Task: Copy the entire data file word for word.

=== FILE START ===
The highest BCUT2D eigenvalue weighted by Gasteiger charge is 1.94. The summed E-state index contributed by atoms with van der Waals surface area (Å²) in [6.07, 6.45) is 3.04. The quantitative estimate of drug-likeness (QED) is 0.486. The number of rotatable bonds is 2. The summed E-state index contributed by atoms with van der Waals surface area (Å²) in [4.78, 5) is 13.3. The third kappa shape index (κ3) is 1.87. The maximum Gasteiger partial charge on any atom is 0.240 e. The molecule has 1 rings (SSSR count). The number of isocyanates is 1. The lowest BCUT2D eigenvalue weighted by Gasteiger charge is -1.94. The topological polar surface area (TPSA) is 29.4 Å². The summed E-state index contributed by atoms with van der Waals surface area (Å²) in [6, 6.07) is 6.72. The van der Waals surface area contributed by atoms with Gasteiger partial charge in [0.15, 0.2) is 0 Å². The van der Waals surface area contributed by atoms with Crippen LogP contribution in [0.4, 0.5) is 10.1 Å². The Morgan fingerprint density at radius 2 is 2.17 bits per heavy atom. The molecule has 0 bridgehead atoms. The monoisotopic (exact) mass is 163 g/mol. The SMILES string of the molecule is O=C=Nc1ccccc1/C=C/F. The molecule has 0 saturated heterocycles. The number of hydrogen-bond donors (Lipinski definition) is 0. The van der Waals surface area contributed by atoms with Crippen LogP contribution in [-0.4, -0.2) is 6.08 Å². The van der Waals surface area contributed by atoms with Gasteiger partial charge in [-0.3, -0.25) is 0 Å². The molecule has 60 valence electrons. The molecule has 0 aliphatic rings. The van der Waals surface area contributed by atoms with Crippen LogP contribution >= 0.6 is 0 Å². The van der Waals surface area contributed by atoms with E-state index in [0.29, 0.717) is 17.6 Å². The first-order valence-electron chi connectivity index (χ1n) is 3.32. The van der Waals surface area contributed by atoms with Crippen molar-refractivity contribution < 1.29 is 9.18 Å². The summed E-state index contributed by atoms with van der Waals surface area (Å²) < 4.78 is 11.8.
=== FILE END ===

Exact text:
The highest BCUT2D eigenvalue weighted by Gasteiger charge is 1.94. The summed E-state index contributed by atoms with van der Waals surface area (Å²) in [6.07, 6.45) is 3.04. The quantitative estimate of drug-likeness (QED) is 0.486. The number of rotatable bonds is 2. The summed E-state index contributed by atoms with van der Waals surface area (Å²) in [4.78, 5) is 13.3. The third kappa shape index (κ3) is 1.87. The maximum Gasteiger partial charge on any atom is 0.240 e. The molecule has 1 rings (SSSR count). The number of isocyanates is 1. The lowest BCUT2D eigenvalue weighted by Gasteiger charge is -1.94. The topological polar surface area (TPSA) is 29.4 Å². The summed E-state index contributed by atoms with van der Waals surface area (Å²) in [6, 6.07) is 6.72. The van der Waals surface area contributed by atoms with Gasteiger partial charge in [0.15, 0.2) is 0 Å². The van der Waals surface area contributed by atoms with Crippen LogP contribution in [0.4, 0.5) is 10.1 Å². The Morgan fingerprint density at radius 2 is 2.17 bits per heavy atom. The molecule has 0 bridgehead atoms. The monoisotopic (exact) mass is 163 g/mol. The SMILES string of the molecule is O=C=Nc1ccccc1/C=C/F. The molecule has 0 saturated heterocycles. The number of hydrogen-bond donors (Lipinski definition) is 0. The van der Waals surface area contributed by atoms with Crippen LogP contribution in [-0.4, -0.2) is 6.08 Å². The van der Waals surface area contributed by atoms with Gasteiger partial charge in [-0.3, -0.25) is 0 Å². The molecule has 60 valence electrons. The molecule has 0 aliphatic rings. The van der Waals surface area contributed by atoms with Crippen LogP contribution >= 0.6 is 0 Å². The van der Waals surface area contributed by atoms with E-state index in [0.29, 0.717) is 17.6 Å². The first-order valence-electron chi connectivity index (χ1n) is 3.32. The van der Waals surface area contributed by atoms with Crippen molar-refractivity contribution < 1.29 is 9.18 Å². The summed E-state index contributed by atoms with van der Waals surface area (Å²) < 4.78 is 11.8.